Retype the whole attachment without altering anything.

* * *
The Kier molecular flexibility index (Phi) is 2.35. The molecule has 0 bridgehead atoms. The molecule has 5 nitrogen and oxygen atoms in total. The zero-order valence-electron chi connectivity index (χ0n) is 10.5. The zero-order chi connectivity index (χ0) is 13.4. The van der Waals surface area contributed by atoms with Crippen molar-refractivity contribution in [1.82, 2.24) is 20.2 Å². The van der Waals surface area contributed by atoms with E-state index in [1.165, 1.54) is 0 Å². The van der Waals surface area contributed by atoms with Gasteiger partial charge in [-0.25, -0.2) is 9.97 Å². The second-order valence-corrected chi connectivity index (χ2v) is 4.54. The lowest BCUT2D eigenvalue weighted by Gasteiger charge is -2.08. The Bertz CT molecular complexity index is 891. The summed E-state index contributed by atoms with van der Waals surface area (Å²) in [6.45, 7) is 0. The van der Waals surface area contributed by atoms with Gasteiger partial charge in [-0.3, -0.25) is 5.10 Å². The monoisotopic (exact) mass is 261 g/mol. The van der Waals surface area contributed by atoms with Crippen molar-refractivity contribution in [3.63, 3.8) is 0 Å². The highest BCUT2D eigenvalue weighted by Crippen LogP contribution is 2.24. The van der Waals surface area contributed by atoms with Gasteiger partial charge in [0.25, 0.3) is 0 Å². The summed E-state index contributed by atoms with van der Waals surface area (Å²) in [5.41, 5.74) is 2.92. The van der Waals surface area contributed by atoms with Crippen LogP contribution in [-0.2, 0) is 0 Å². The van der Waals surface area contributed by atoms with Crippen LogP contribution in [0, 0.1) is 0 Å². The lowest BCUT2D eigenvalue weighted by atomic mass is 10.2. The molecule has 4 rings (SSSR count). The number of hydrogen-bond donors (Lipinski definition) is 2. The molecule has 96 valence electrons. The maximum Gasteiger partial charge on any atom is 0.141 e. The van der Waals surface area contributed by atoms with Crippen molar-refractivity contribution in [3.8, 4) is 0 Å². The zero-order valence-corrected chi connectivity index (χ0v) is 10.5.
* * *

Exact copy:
The Kier molecular flexibility index (Phi) is 2.35. The molecule has 0 bridgehead atoms. The molecule has 5 nitrogen and oxygen atoms in total. The zero-order valence-electron chi connectivity index (χ0n) is 10.5. The zero-order chi connectivity index (χ0) is 13.4. The van der Waals surface area contributed by atoms with Crippen molar-refractivity contribution in [1.82, 2.24) is 20.2 Å². The van der Waals surface area contributed by atoms with E-state index in [1.165, 1.54) is 0 Å². The van der Waals surface area contributed by atoms with Gasteiger partial charge in [-0.25, -0.2) is 9.97 Å². The second-order valence-corrected chi connectivity index (χ2v) is 4.54. The lowest BCUT2D eigenvalue weighted by Gasteiger charge is -2.08. The Bertz CT molecular complexity index is 891. The summed E-state index contributed by atoms with van der Waals surface area (Å²) in [6.45, 7) is 0. The van der Waals surface area contributed by atoms with Gasteiger partial charge in [-0.3, -0.25) is 5.10 Å². The monoisotopic (exact) mass is 261 g/mol. The van der Waals surface area contributed by atoms with Crippen molar-refractivity contribution in [3.63, 3.8) is 0 Å². The highest BCUT2D eigenvalue weighted by Crippen LogP contribution is 2.24. The van der Waals surface area contributed by atoms with Gasteiger partial charge in [0.25, 0.3) is 0 Å². The summed E-state index contributed by atoms with van der Waals surface area (Å²) in [5.41, 5.74) is 2.92. The van der Waals surface area contributed by atoms with Crippen LogP contribution in [-0.2, 0) is 0 Å². The van der Waals surface area contributed by atoms with Crippen LogP contribution in [0, 0.1) is 0 Å². The lowest BCUT2D eigenvalue weighted by atomic mass is 10.2. The molecule has 4 rings (SSSR count). The number of hydrogen-bond donors (Lipinski definition) is 2. The molecule has 96 valence electrons. The maximum Gasteiger partial charge on any atom is 0.141 e. The van der Waals surface area contributed by atoms with Crippen molar-refractivity contribution in [3.8, 4) is 0 Å². The zero-order valence-corrected chi connectivity index (χ0v) is 10.5.